Humble Volunteers: The Secret Sauce in Your Ministry

One of our staff members at Elevation used to work at Chic-fil-A. He claims to know the secret about how they make the chicken taste so delicious. He shared it with me. Interesting theory. Sorry, I’m sworn to secrecy.

People have asked me quite a few times over the several years something like this:

What is the secret sauce that has helped Elevation to grow rapidly and make a big impact?

Obviously, the secret sauce is Jesus.

But that’s not what they’re asking. They’re looking to learn how Jesus through the Holy Spirit is working through us in a specific, tangible way.

Additionally, it always feels funny to try to explain what you’re doing right when you know there are so many areas where you want to do so much better.

With that said, I do think there’s a secret sauce that you would discover if you spent some time behind the scenes at Elevation Church. It’s something that I’ve seen God bless over and over again- not just in our church, but in churches, businesses, and families all over the world. And it has nothing to do with my preaching or the Sunday morning worship experience.

The secret sauce? It’s the humility of the volunteers on our team.

By humility, I don’t mean sheepishness. When I say I’m inspired by the humility of our team, here’s what I mean:

They submit their pride and preferences to God’s plans and purposes, and deflect the glory to Jesus.

  • Our creative team has had to completely scratch a finished product that took them hundreds of hours to create because it wasn’t the best thing for the worship experience.
  • Our ushers have had to respond with kindness to angry parents who dropped F-bombs when they were asked to leave the auditorium with a crying baby so that people could hear the Gospel undistracted.
  • Our worship leaders have practiced and performed many songs they didn’t personally like with a great attitude and wholehearted effort because it best supported the message.
  • Our volunteer leaders have accepted hard correction about the way to lead their teams, made the adjustments, and come back the next week, even though they’re not paid to.
  • In the administrative department- I walked through and saw 7 people in Volunteer Headquarters pounding away on keyboards, entering first time guest data just moments before I wrote this. Very few people have any clue about the hard, tedious work they do. But that’s not why they do it.

And on and on.

Elevation team- thanks for serving up the good stuff with humility every week.

You’re the secret sauce that God uses to make this thing so special.

Read more from Steven here.

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Steven Furtick

Steven Furtick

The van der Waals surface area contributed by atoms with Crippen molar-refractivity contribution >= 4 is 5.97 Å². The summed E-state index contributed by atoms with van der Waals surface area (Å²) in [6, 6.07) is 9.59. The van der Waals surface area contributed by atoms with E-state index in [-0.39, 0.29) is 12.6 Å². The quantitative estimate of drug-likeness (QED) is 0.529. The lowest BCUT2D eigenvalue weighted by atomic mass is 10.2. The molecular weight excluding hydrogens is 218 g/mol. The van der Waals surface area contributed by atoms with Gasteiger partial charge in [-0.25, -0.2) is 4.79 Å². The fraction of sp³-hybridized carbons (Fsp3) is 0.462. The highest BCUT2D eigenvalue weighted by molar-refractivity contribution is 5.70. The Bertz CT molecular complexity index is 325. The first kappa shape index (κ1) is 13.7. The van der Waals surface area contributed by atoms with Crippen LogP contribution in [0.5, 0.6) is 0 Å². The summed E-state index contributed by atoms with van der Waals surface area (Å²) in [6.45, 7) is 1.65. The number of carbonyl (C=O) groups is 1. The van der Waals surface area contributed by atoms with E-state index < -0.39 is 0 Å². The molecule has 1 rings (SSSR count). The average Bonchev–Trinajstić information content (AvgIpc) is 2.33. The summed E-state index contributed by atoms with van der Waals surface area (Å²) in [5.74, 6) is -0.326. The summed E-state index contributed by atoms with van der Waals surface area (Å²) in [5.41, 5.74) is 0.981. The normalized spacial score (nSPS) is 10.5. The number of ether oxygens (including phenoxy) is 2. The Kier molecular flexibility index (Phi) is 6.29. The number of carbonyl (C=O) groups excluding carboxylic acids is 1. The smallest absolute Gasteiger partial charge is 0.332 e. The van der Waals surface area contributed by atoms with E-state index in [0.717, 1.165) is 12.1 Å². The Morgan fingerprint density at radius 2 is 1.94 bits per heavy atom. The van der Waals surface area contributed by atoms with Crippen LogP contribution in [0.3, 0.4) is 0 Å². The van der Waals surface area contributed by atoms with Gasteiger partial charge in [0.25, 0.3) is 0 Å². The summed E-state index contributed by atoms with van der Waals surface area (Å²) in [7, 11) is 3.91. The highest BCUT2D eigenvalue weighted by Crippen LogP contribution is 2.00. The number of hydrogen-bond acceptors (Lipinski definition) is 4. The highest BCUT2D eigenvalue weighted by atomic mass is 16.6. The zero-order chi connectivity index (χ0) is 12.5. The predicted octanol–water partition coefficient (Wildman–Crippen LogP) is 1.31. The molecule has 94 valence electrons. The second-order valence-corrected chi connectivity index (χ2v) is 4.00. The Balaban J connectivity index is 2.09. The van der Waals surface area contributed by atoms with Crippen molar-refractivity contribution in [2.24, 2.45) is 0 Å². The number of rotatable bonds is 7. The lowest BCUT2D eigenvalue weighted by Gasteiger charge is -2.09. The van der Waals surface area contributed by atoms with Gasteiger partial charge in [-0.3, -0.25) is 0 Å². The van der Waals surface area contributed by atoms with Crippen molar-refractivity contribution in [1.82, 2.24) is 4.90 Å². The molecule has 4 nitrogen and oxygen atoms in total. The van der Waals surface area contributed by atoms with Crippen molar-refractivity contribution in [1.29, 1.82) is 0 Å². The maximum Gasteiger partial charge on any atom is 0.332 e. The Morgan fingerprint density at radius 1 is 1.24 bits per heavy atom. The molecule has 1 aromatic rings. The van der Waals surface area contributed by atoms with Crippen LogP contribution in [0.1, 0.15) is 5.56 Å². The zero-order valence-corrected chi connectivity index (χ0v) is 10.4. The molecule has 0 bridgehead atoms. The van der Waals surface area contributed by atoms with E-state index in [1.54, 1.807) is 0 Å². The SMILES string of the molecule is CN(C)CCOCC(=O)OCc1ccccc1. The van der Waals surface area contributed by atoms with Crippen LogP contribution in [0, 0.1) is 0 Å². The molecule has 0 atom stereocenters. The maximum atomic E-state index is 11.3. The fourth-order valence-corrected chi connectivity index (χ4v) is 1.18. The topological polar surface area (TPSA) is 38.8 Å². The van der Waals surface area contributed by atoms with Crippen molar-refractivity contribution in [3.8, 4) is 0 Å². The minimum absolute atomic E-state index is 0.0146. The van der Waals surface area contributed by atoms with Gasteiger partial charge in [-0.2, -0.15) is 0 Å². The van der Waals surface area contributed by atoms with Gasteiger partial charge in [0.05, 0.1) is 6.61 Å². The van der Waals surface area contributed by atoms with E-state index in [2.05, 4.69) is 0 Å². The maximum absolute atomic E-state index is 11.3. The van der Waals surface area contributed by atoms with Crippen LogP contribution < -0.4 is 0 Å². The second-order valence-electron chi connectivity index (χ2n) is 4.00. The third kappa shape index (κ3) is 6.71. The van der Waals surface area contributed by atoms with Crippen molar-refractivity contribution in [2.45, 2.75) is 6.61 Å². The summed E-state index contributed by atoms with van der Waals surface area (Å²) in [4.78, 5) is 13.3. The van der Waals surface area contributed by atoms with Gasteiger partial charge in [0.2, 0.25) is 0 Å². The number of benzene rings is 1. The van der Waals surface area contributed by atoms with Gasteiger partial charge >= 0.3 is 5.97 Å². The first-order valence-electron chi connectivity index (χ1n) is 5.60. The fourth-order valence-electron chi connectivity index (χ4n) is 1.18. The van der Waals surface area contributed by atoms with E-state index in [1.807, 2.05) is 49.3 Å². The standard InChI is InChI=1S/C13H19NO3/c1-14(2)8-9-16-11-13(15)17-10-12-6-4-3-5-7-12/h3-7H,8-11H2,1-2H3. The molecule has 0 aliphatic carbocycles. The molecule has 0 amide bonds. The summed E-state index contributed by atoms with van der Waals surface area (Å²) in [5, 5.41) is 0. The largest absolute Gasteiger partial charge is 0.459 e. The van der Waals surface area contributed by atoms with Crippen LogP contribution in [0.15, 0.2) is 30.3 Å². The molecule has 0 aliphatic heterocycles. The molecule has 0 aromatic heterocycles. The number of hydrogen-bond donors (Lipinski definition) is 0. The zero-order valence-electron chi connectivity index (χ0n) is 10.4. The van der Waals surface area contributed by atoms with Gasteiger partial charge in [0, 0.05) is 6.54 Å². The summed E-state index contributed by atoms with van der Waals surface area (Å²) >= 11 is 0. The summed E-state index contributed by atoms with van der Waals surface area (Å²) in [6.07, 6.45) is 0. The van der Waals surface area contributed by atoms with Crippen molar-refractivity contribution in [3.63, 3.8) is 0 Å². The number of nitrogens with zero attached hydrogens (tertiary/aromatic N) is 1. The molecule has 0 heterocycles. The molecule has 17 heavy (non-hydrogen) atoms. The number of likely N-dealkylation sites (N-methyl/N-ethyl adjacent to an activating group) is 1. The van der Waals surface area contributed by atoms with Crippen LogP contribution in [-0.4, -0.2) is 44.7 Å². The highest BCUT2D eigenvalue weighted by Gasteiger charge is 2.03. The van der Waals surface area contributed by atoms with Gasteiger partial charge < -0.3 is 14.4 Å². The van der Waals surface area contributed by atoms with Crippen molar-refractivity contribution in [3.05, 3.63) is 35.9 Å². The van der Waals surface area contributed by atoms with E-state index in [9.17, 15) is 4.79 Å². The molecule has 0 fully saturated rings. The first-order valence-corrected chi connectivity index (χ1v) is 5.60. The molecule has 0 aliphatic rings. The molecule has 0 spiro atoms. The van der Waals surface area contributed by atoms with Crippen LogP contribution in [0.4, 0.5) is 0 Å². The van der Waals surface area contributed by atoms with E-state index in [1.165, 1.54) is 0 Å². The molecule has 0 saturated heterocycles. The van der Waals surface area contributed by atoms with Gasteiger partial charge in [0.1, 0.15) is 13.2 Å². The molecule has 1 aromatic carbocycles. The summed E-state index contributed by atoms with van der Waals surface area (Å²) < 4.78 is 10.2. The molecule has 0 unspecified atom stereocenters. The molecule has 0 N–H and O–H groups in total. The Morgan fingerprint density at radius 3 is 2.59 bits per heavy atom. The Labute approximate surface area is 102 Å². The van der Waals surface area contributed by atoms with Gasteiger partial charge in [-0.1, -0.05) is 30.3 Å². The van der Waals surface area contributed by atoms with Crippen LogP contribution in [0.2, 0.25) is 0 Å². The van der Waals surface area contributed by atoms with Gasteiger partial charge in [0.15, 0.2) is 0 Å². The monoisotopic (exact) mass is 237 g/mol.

Pastor Steven Furtick is the lead pastor of Elevation Church. He and his wife, Holly, founded Elevation in 2006 with seven other families. Pastor Steven holds a Master of Divinity degree from The Southern Baptist Theological Seminary. He is also the New York Times Best Selling author of Crash the Chatterbox, Greater, and Sun Stand Still. Pastor Steven and Holly live in the Charlotte area with their two sons, Elijah and Graham, and daughter, Abbey.

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Recent Comments
What happens when u dont have a meeting place any more. And u was forced out because the buliding wasnt available any more.
— Debra
If someone wants entertainment they're going to the wrong place. Church is not a place for entertainment...or in my opinion a barrage of coffee and donuts. Why are churches today bringing the world INTO them? Then there's the thing with children...age appropriate??? These little guys can pick stuff up in service. Besides Jesus said Suffer little children, and forbid them not, to come unto me: for of such is the kingdom of heaven. Mt. 19:14.
— Laurie
I love the intentionality here as well as the challenge to look at the data. That's missing so many times. I would like to offer a contrarian's take. Church members and regular attenders have so many ways to get information: Announcements, bulletins, social channels, relationships, and email being among the options. But brand new people are likely going to check out the website and that's it. It might be wiser for churches with limited time and resources to focus their website almost exclusively to guests. This group of people isn't looking for a calendar of events but wants to know about regular programs. They probably aren't interested in watching all of the messages but instead may want to preview one of the services. For the times we need church members to go to websites (sign up for camp, join a group, etc), we're probably better off designing and promoting a specific page rather than cluttering up the homepage.
— Michael Lukaszewski (@mlukaszewski)

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